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Excise Tax Bill: reasons for concern

Since the news broke out from the House of People’s Representatives (HPR), the proposed excise bill has become contentious not only for its content and focus on vehicles but also on the legislative process it has passed through. In the following note, I reflect on how the draft bill missed-out and overlooked important environmental and sustainable development principles that could have enhanced the current climate change trajectory in the road transport sector. In this part of the note, I focus on the participatory nature of the drafting process and provide few illustrations regarding its possible socio-economic impact.

Consultation with stakeholders – dusted

The draft bill was drafted by experts from the Ministry of Finance and Economic Cooperation (MoFEC) and Ministry of Revenue (MoR). No consultations were conducted with any of the producers or suppliers of the taxable products or services during the drafting process. In the auto industry, neither the producers nor importers of used vehicles were consulted. It is the practice of a rogue government to draft such laws behind the scenes and surprise its client pretty much the same as the market. Ethiopian Automotive Producers Association, established with the support of the Metal Industry Development Institute (MIDI) and its members don’t have any idea about the proposed tax until it was presented for the Council of Ministers. Used car importers have got their own associations and recently complained that they were not informed nor consulted about the matter. We have heard that other producers (e.g. bottled water and soft drink producers and even Ethio-Telecom) whose products and services are included in the excise bill were not reached out as well.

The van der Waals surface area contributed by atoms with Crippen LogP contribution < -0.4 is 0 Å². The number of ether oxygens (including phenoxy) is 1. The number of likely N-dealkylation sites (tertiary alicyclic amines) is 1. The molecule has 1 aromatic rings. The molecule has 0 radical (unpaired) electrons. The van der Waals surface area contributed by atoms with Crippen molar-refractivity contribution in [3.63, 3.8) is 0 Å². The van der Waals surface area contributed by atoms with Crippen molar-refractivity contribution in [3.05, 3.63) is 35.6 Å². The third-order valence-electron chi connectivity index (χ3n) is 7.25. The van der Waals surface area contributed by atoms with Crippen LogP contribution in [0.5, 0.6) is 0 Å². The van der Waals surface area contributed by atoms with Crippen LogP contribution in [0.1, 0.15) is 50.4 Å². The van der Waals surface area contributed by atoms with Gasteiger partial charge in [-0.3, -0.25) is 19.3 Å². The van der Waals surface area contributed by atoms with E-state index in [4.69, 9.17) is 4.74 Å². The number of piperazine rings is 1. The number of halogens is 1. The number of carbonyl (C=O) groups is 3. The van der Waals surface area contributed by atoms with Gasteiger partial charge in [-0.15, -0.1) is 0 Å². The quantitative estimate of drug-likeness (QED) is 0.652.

Worried by the growing outrages and price hikes on some products in the market well before the bill comes into force, agencies have now started discussions with media and stakeholders. Anecdotally, it is too late too little to satisfy the requirements of consultation that should have been done in the drafting process. The current consultation process resembles a lobbying and awareness creation campaign than a genuine consultation to improve the bill’s content. You can see that from the ongoing discussions and the fact that the bill is already in the hand of the House but the consultation was prepared by the sponsoring agencies.

We have witnessed from the news outlets that many producers associations are expressing their anger over the process. These producers are customers of the Ministry and entities that will be directly affected by the proposed bill. I believe that any consultation to come at the House of People’s Representative standing committees will not be a fruitious endeavor, at least to discuss alternative options and implications of the proposed bill. The House committees are not technical experts to listen to such comments, to revise the clauses, evaluate its overall implications as they haven’t done the research. Why did MoFEC decide to avoid facing producers and service providers early in the process? Why did it fail to provide them with its justification – economic, social and environmental impacts of the proposed bill?